Whenever there is a terror attack in a Test playing nation — or some other national tragedy — I either like to write about it or not post anything at all that day, as to write about something else would feel a little gauche. Yesterday, upon waking to the news of the bombing attacks in Sri Lanka, I decided on the latter.
I write a lot in these Cricket for Americans posts about how cricket does make you more in tune to the rest of the world, gets you of your insular American bubble, and makes you more global citizen. It’s completely true. Since becoming a fan of the game there have been terror attacks in Pakistan, India, Sri Lanka, Bangladesh. And when those attacks happened I felt them more, as the people affected weren’t nameless foreigners on the other side of the world, but people I would see at the cricket ground, in the stands, their eyes full of smile.
And it was the same yesterday morning. I read the news and thought of the stadiums in Galle and Colombo and my heart felt sick with grief — far more so than if I was not a follower of cricket. As trite as that sounds, it’s true. When the news broke of the fire at Norte Dame, the whole world grieved, spontaneously and with gusto. Why? Because most of us, in the western world, have been to Paris, have fallen in love with Paris, have stood in the shadows of that great old church. The tragedy affected us more because it felt closer to us, because we had been there. And while I will probably never travel to Mumbai or Dhaka, the terror attacks there in 2008 and 2016, respectively, hit closer to home, even though they are on the other side of world. And that was because of cricket.
It’s another silver lining of the game, if there can be such a thing on this dark day. It humanizes the whole world. There are 7 billion people on this planet. 1.5 billion of them live in India. Cricket makes them humans. People.
On the pitch, the US beat Namibia by two runs in a real barn burner to move to 1-1 in the WCL 2. They were falling off a cliff and on the verge of going 0-2 which would have put them in a hole they might not have been able to climb out of — until Ali Khan pulled a rabbit out of his hat and saved the day for the US with his first five wicket haul in List A cricket.
Elsewhere, Papua New Guinea beat Hong Kong, and Oman beat Canada, which puts the standings after two matches look like this:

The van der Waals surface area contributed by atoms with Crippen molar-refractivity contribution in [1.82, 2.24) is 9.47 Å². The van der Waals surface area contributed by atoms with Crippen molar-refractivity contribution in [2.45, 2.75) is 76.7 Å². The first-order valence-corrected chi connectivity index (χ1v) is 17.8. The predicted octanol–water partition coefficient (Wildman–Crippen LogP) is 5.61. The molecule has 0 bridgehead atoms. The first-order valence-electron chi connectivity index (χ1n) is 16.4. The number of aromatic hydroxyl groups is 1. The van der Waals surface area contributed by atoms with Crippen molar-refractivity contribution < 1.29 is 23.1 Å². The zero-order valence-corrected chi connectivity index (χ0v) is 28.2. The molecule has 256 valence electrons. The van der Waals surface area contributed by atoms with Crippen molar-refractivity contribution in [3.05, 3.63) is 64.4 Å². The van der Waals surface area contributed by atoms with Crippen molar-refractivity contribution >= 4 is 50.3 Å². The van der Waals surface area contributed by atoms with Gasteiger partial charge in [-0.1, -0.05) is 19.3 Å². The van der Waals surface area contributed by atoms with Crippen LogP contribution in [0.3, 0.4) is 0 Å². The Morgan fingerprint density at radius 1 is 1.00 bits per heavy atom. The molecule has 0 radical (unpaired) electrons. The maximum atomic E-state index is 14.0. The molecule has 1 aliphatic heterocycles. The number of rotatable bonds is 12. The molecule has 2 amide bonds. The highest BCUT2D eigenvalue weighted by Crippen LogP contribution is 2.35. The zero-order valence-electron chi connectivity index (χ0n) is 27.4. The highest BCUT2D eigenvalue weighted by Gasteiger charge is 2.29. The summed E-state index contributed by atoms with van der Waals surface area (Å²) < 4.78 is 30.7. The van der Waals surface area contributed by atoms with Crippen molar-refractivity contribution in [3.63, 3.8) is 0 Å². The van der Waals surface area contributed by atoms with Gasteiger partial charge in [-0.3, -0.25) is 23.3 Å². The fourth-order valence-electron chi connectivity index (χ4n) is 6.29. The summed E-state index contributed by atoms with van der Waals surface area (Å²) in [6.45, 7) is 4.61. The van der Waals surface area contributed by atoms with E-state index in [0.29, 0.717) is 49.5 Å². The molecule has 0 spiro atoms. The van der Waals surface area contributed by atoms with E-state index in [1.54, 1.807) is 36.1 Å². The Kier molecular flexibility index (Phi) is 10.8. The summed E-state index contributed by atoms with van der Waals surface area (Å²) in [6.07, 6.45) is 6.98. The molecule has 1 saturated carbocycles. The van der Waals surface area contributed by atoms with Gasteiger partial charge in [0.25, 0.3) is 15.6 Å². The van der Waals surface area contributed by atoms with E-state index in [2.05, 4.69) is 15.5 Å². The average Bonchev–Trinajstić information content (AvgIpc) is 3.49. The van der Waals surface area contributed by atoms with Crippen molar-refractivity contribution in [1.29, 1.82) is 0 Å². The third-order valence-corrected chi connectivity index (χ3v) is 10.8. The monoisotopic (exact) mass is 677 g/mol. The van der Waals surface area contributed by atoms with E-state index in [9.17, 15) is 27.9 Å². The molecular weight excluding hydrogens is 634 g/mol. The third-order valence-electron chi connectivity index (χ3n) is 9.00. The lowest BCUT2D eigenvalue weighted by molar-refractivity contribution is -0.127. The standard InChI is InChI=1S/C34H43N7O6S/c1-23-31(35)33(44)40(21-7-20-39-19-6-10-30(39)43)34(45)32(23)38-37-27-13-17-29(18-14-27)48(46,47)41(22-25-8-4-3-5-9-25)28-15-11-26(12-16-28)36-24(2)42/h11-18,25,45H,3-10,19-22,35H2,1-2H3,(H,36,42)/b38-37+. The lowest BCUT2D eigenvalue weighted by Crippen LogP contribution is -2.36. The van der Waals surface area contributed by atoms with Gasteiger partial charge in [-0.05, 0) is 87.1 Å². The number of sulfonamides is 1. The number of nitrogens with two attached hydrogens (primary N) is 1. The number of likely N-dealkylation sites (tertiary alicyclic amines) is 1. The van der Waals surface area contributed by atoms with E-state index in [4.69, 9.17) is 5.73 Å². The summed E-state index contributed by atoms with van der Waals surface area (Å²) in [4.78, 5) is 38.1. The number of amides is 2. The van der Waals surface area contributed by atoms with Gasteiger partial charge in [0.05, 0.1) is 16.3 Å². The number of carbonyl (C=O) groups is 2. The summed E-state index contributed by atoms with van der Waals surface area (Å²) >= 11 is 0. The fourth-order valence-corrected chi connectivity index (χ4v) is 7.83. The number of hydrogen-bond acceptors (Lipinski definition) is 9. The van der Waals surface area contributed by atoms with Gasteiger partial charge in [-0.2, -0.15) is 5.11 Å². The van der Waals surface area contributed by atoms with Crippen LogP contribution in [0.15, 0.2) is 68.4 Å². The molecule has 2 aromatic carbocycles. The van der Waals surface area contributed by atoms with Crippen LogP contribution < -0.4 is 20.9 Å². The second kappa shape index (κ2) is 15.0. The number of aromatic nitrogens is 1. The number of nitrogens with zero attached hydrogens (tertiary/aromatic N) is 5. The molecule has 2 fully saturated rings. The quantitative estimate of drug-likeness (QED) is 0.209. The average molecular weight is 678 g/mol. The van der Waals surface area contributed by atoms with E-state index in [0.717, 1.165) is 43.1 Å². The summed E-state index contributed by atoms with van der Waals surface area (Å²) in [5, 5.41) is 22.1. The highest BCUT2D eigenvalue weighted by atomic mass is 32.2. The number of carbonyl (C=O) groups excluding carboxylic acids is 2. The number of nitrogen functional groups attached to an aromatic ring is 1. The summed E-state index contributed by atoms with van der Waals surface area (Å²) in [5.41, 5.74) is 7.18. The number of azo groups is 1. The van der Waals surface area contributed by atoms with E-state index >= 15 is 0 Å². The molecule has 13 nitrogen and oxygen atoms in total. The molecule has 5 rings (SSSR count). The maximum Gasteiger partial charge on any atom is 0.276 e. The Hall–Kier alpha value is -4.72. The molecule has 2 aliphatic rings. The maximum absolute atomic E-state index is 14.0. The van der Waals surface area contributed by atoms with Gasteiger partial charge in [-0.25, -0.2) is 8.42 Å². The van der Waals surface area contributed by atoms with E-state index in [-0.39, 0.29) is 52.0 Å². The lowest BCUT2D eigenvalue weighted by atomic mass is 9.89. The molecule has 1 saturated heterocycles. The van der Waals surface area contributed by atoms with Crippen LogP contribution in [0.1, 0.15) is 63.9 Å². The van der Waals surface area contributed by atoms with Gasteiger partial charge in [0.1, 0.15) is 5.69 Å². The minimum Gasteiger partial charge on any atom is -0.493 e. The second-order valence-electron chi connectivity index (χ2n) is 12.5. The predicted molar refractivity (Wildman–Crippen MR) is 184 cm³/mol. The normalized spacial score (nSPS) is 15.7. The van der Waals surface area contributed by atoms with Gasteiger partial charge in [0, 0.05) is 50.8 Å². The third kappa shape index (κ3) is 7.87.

Oman — 4 pts
Namibia — 2 pts
Hong Kong — 2 pts
USA — 2 pts
PNG — 2 pts
Canada — 0 pts
The teams all tied on two points are sorted by the tie decider, net run rate (
run rate for divided by net run rate against — run rate is calculated by simply dividing the runs by the overs played. So a team that scored 100 runs in 10 overs, for instance, would have a run rate of 10. If they allowed 100 runs in 20 overs, they would have a net run rate of 2.0.) Update from a reader in comments: “Matt, excuse this quibble about a detail of another fine piece, but I wouldn’t want your American audience misled: net run rate is the run rate for minus (not divided by) the run rate conceded. In your example the NRR would be 5. More explanation here http://www.espncricinfo.com/ci/content/page/429305.html.
The US’s next two games are against the team directly below them and the team directly above them. If they can split those two games, I think they will be in a good position, as their final game is against Canada, and as of now I see them winning that match.
No games in the WCL2 today. Action returns tomorrow at 2:30am CT over on the USA Cricket YouTube Channel. See ya there.
2 Replies to “Cricket for Americans: 22 April 2019: Sri Lanka”
Matt, excuse this quibble about a detail of another fine piece, but I wouldn’t want your American audience misled: net run rate is the run rate for minus (not divided by) the run rate conceded. In your example the NRR would be 5. More explanation here http://www.espncricinfo.com/ci/content/page/429305.html
Best wishes, Chris
Yikes! You’re right. Thanks for the clarification. Always learning!
I will update the post accordingly.